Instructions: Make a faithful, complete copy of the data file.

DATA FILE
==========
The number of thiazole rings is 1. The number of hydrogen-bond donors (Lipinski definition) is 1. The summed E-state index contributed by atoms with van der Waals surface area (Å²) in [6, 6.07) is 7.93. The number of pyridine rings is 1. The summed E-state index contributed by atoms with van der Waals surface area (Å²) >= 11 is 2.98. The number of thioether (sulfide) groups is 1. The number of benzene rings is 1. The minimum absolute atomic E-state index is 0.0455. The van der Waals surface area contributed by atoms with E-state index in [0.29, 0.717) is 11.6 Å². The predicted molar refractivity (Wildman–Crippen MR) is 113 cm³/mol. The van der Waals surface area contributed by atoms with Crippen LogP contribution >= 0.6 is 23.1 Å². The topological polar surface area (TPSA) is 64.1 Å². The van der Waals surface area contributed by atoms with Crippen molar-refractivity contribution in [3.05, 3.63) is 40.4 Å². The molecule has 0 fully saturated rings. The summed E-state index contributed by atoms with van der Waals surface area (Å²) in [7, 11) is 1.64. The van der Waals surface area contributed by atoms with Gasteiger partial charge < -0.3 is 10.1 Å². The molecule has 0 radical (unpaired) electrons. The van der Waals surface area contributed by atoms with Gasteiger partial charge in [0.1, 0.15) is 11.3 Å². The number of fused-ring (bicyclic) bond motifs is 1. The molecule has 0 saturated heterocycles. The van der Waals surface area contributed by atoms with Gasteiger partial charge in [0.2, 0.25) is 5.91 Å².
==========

The number of thiazole rings is 1. The number of hydrogen-bond donors (Lipinski definition) is 1. The summed E-state index contributed by atoms with van der Waals surface area (Å²) in [6, 6.07) is 7.93. The number of pyridine rings is 1. The summed E-state index contributed by atoms with van der Waals surface area (Å²) >= 11 is 2.98. The number of thioether (sulfide) groups is 1. The number of benzene rings is 1. The minimum absolute atomic E-state index is 0.0455. The van der Waals surface area contributed by atoms with E-state index in [0.29, 0.717) is 11.6 Å². The predicted molar refractivity (Wildman–Crippen MR) is 113 cm³/mol. The van der Waals surface area contributed by atoms with Crippen LogP contribution >= 0.6 is 23.1 Å². The topological polar surface area (TPSA) is 64.1 Å². The van der Waals surface area contributed by atoms with Crippen molar-refractivity contribution in [3.05, 3.63) is 40.4 Å². The molecule has 0 fully saturated rings. The summed E-state index contributed by atoms with van der Waals surface area (Å²) in [7, 11) is 1.64. The van der Waals surface area contributed by atoms with Gasteiger partial charge < -0.3 is 10.1 Å². The molecule has 0 radical (unpaired) electrons. The van der Waals surface area contributed by atoms with Gasteiger partial charge in [0.1, 0.15) is 11.3 Å². The number of fused-ring (bicyclic) bond motifs is 1. The molecule has 0 saturated heterocycles. The van der Waals surface area contributed by atoms with Gasteiger partial charge in [0.2, 0.25) is 5.91 Å².